Dermatitis Herpetiformis

Natalia Plotnikova, BS; Jami L. Miller, MD

Disclosures

Skin Therapy Letter. 2013;18(3) 

In This Article

Pathology and Diagnosis

Characteristically, a biopsy taken from an area near an active DH lesion will show a neutrophilic infiltrate within the dermal papillae and a subepidermal blister with neutrophils (if intact vesicle was captured), as well as a superficial perivascular lymphocytic infiltrate (Figure 2). Direct immunofluorescence reveals granular immunoglobulin A (IgA) deposits, compared to linear IgA deposits in linear IgA bullous dermatosis (Figure 3). Eighty-five percent of deposits are located in dermal papillae or, less commonly, along the basement membrane in granular or fibrillar patterns.[5,6] Biopsy and direct immunofluorescence are often required for a definitive diagnosis considering the various clinical presentations of DH. In view of the hardship for a patient that is imposed by the restrictive diet and rigorous treatment regiment, a correct diagnosis is very important.

Figure 2A.

Light microscopy at low power magnification shows subepidermal bullae accentuated within dermal papillae.

Figure 2B.

Light microscopy at high power magnification shows subepidermal bullae with numerous neutrophils.

Figure 3.

Direct immunofluorescence shows granular IgA deposits at the tips of dermal papillae.

Serologic studies are also helpful in the diagnosis of DH. Direct immunofluorescence tests for anti-endomysium antibodies have high specificity and moderate sensitivity. Anti-tissue transglutaminase (tTG) or transglutaminase 2 (TG2) IgA is an enzyme-linked immunosorbent assay (ELISA) test with reported specificity of 97.6 to 100% and sensitivity of 48.8 to 89.1%.[7,8] A more recent ELISA test for anti-epidermal transglutaminase (eTG) or transglutaminase 3 (TG3) IgA provides even higher sensitivity of 60 to 80.8% and comparable specificity of 92.8 to 100%.[7,9] eTG was also shown to be detected for longer periods of time while on a gluten free diet (GFD) compared to tTG.[9] At this point, serologic testing does not replace a biopsy; however, it provides valuable information. Tests for both types of TG antibodies correlate with intestinal involvement by disease and all three tests can be used to monitor compliance with a strict GFD.[7,9,10] Laboratory testing of total IgA immunoglobulin levels can be monitored but there is an increased prevalence of partial IgA deficiency in DH patients (10-15 times more in CD than in the general population).[11] Human leukocyte antigen (HLA) haplotype testing is not routinely recommended at this time but could be considered if other evaluations are equivocal. HLA-DQ2, present in 95% of DH patients, and DQ8 are associated with DH with high negative predictive value but low specificity considering the high prevalence of these haplotypes in the general population.[12]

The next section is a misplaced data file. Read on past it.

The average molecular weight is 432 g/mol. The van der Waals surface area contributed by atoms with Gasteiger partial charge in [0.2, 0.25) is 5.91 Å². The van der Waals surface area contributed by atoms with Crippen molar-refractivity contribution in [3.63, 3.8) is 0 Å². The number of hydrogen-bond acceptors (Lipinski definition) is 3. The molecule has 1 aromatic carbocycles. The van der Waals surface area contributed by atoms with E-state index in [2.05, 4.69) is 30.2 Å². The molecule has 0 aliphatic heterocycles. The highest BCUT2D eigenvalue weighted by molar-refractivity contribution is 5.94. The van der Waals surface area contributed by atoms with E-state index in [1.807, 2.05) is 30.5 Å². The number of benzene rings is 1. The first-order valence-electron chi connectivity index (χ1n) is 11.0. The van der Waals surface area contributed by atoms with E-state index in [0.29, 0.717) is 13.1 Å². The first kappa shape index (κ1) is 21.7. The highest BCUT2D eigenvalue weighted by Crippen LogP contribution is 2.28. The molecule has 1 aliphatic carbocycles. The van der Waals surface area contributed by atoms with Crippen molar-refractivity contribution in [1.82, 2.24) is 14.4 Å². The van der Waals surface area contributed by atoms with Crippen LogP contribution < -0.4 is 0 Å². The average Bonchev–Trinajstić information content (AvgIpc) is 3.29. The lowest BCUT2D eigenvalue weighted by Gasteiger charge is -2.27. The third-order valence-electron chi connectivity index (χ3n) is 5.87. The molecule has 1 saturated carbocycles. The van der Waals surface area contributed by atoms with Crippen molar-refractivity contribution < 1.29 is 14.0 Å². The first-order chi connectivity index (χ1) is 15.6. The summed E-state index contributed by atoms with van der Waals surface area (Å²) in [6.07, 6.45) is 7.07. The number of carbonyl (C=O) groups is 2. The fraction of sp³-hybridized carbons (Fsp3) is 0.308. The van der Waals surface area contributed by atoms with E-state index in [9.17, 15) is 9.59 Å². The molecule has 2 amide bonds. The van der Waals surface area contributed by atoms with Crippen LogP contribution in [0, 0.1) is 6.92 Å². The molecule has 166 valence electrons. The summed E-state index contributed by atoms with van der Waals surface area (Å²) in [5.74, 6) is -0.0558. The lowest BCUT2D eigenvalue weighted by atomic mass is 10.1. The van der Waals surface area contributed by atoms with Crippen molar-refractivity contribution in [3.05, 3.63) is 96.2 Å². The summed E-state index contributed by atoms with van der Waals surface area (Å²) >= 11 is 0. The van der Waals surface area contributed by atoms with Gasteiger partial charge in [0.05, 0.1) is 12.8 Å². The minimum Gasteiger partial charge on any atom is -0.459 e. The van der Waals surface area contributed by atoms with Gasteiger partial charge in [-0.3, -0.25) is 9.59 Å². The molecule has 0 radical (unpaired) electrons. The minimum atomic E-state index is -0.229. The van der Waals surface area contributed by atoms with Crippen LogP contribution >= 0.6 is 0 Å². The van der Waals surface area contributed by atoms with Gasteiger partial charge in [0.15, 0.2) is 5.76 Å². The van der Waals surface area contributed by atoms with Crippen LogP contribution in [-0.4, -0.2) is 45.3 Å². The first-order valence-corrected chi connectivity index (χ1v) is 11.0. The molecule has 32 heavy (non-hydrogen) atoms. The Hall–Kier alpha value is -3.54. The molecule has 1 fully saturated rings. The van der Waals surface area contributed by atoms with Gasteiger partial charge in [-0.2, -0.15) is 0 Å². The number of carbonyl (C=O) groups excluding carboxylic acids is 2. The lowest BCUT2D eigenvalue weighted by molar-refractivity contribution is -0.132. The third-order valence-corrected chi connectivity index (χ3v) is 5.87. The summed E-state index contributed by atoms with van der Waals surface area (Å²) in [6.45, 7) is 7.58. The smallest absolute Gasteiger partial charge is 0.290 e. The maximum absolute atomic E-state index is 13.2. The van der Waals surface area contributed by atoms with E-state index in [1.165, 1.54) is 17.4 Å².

While present in more than 90% of CD cases, DH is also observed in other autoimmune conditions, such as Hashimoto's thyroiditis, and, less often, other thyroid dysfunctions.[13,14] It has also been reported in patients with Sjögren's syndrome, rheumatoid arthritis, sarcoidosis, lupus erythematosus, type I diabetes, vitiligo, primary biliary cirrhosis, pernicious anemia, alopecia areata, and Addison's disease.[15–18] Patients with DH have a higher incidence of non-Hodgkin's lymphomas compared to the general population, although no increase in mortality from cancer has been documented.[19,20] The risk of lymphoma appears to be reduced with a strict GFD.[21] Upon DH diagnosis, screening for thyroid disease, anti-thyroid peroxidase antibody titers and blood glucose are recommended.[7] Workup for rheumatologic and connective tissue conditions should also be considered, especially with pertinent systemic symptoms.[7]

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